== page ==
Spinning up new environments takes days or weeks. Even at the most efficient companies, the OpEx-to-CapEx ratio is still about 1:1. For example, if they spend a million dollars on AWS, they would require six to 10 DevOps engineers. IT, and its newly monikered platform engineering, remains a big cost center.
What Needs to Change
The fundamental change in the approach to Infrastructure-as-Code is indisputable, but, more importantly, platform engineering as a whole will not come from companies whose core audience has been operators.
It will come from cloud vendors or developers who have experienced the pain first-hand and understand that you cannot build a developer self-service platform with security guardrails from Terraform or other static scripting languages. We need to shift to a systems design approach to DevOps.
Most successful platforms, like Kubernetes, observability- and security-solutions and even the public clouds themselves are built with a systems design architecture. They all have an opinionated interface often called the policy model and have a state machine that can translate and implement higher-level user specifications into lower-layer nuances.
There is an “as-a-Service” theme to all of them: Infrastructure-as-a-Service, container orchestration service and so on. They offer a reliable and consistent way to manage and process many complex use cases without human intervention, reducing the potential for errors and improving efficiency.
In fact, DevOps automation needs to be looked at as a systems design problem. By simply extrapolating Infrastructure-as-a-Service, one could argue that Devops-as-a-Service can be built on similar principles above the IaaS layer.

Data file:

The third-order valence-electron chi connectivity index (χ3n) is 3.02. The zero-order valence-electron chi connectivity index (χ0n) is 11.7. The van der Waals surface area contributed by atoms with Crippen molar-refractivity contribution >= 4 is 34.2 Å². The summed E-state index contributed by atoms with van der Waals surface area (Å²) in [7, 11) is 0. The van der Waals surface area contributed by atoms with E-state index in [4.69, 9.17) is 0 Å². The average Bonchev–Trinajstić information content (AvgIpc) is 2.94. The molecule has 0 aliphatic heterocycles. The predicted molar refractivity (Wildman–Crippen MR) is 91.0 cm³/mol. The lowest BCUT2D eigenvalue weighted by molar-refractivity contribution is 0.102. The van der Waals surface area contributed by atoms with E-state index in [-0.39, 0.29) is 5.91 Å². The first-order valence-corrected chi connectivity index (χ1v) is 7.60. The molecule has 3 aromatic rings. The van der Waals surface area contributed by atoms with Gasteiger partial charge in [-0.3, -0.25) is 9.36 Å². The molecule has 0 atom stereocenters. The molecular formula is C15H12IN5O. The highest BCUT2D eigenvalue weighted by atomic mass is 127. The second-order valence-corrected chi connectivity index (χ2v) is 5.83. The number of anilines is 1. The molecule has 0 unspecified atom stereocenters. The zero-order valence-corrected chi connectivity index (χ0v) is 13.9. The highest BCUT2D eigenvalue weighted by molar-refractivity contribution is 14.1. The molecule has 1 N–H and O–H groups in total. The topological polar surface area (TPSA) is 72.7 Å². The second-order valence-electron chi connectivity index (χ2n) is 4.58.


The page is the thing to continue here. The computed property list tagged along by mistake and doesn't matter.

To that end, at DuploCloud, we have created a platform where all the Infrastructure-as-Code, infrastructure provisioning, including security and compliance controls, as well as application deployment tasks, are automated in a rules-based engine and provisioned correctly the first time. In addition, we have integrated all the relevant DevOps lifecycle tools to complete the solution.
As the user submits higher-level deployment configurations via the application-centric user interface, the internal rules-based engine translates the configurations to low-level infrastructure constructs automatically, while also incorporating the desired compliance standards.
The fundamental limitation of IaC is that it is an attended script that runs serially and assumes the presence of a human to supervise. The DuploCloud Platform features a powerful user-friendly policy model and an intelligent state machine that applies the lower-level configuration generated by the rules engine to the cloud provider by invoking cloud-native APIs, which work asynchronously in multiple threads.
Failures are auto-recovered and repeated ones are proactively flagged as faults in the user interface. The platform continually compares the current state of the infrastructure with the desired state, which includes compliance standards and security requirements. This gives control to the developers, who need it most to ship products quickly and efficiently.